Mr. Dorman, a prolific Israeli composer who studied with John Corigliano and shares his former teacher's penchant for an eclectic, emotionally direct musical language... Mr. Dorman's colorful but disciplined, intensely focused style is suited to the subject matter, and he has produced a work that appeals to pacifist sensibilities by showing the devastation of war as human, personal and direct. The Gettysburg College Choir and the Tremolo Percussion Ensemble—which is used vigorously in the "Battle" movement, and more subtly elsewhere—perform the piece with eloquence and precision under the baton of Robert Natter in this 2015 studio recording.

Different sides of Mr. Dorman's instrumental writing are on display in "After Brahms—Three Intermezzos for Piano" (2014) and "Nigunim (Violin Sonata No. 3)" (2011). "After Brahms" channels the sensibility of Brahms's late piano music, in both its explosively turbulent and gently introspective manifestations, and is played with both power and poetry by Orli Shaham. "Nigunim" builds on the modal melodic turns of Jewish music (a nigun is a short, repeating melody that can be used in anything from prayer to klezmer performances; nigunim is the plural), expanded upon and recast in the Romantic bravura style. In that spirit, Gil Shaham gives the piece a high-energy, virtuosic reading, with firm support from Ms. Shaham on the piano.

Wall Street Journal

Letters from Gettysburg is an extraordinarily haunting five-movement work that elevates the experience of one man into a memorial to all victims of war.I have listened to this ingeniously crafted piece a half dozen times and each time I have been moved anew, mesmerized by Dorman’s brilliant treatment of Lt. Cady’s words...exquisite performances by soloists Amanda Heim and Lee Poulis, the Gettysburg College Choir, and the Tremolo Percussion Ensemble under the direction of Robert Natter. This impressive CD also includes After Brahms: Three Intermezzos for Piano, which Dorman wrote for pianist Orli Shaham...a very gifted pianist. Her performance here is exquisite. "Nigunim: Violin Sonata No. 3” by Dorman ... is a wildly demanding piece, an ambitious multicultural grab bag. The Shahams’ performances are exhilarating, as one expects from these daring artists.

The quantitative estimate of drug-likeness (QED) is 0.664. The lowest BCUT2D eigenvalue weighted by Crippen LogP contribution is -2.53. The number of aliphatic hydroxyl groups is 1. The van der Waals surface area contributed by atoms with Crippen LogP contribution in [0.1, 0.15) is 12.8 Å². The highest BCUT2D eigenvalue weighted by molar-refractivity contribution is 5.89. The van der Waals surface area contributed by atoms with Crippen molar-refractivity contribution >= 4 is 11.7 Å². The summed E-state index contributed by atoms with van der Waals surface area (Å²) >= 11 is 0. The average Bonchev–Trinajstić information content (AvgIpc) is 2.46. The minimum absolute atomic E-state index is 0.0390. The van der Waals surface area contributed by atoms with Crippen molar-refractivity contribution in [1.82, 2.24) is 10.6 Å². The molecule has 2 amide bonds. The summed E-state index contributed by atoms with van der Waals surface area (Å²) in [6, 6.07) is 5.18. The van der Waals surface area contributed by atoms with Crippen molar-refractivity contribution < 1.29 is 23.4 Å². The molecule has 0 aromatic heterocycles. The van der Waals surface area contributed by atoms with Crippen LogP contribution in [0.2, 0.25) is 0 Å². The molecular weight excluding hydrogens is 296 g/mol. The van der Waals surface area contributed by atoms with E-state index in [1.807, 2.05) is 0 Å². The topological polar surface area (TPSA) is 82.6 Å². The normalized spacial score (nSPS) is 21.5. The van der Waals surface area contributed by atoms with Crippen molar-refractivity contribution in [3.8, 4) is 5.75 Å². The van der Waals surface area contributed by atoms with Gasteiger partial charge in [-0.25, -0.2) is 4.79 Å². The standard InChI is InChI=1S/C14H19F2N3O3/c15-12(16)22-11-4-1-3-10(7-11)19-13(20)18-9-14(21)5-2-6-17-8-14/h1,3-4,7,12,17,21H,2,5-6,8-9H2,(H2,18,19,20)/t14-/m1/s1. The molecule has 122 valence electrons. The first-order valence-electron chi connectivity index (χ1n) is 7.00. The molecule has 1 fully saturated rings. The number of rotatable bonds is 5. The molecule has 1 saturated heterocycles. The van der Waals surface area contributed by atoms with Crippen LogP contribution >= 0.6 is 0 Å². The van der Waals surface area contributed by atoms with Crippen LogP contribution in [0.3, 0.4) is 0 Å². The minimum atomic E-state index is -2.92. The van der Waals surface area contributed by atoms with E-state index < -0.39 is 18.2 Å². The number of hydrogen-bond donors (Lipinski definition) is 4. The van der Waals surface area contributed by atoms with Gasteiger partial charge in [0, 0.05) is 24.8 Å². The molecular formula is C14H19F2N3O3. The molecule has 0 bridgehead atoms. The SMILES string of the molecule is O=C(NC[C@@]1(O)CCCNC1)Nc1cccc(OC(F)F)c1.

Arts Fuse

Heads up, Civil War buffs. Gettysburg College professor and CityMusic Cleveland director Avner Dorman here presents an unusual and poignant commemoration of the war's bloodiest battle with "Letters From Gettysburg," a choral work based on the writings of one victim. In what often sounds like a memorial service, complete with tolling bells, Dorman offers everything from ritualistic chanting and winding, gently dissonant melodies to a frenzied depiction of the fighting aided by the Tremolo Percussion Ensemble. The only thing more powerful would be a visit to the battleground itself. Rounding out the disc are two other works by Dorman, in collaboration with Orli and Gil Shaham: a set of three temperamental Intermezzos for piano, and "Nigunim," a virtuoso violin sonata founded on aspects of Jewish religious melody.

Zachary Lewis, The Plain Dealer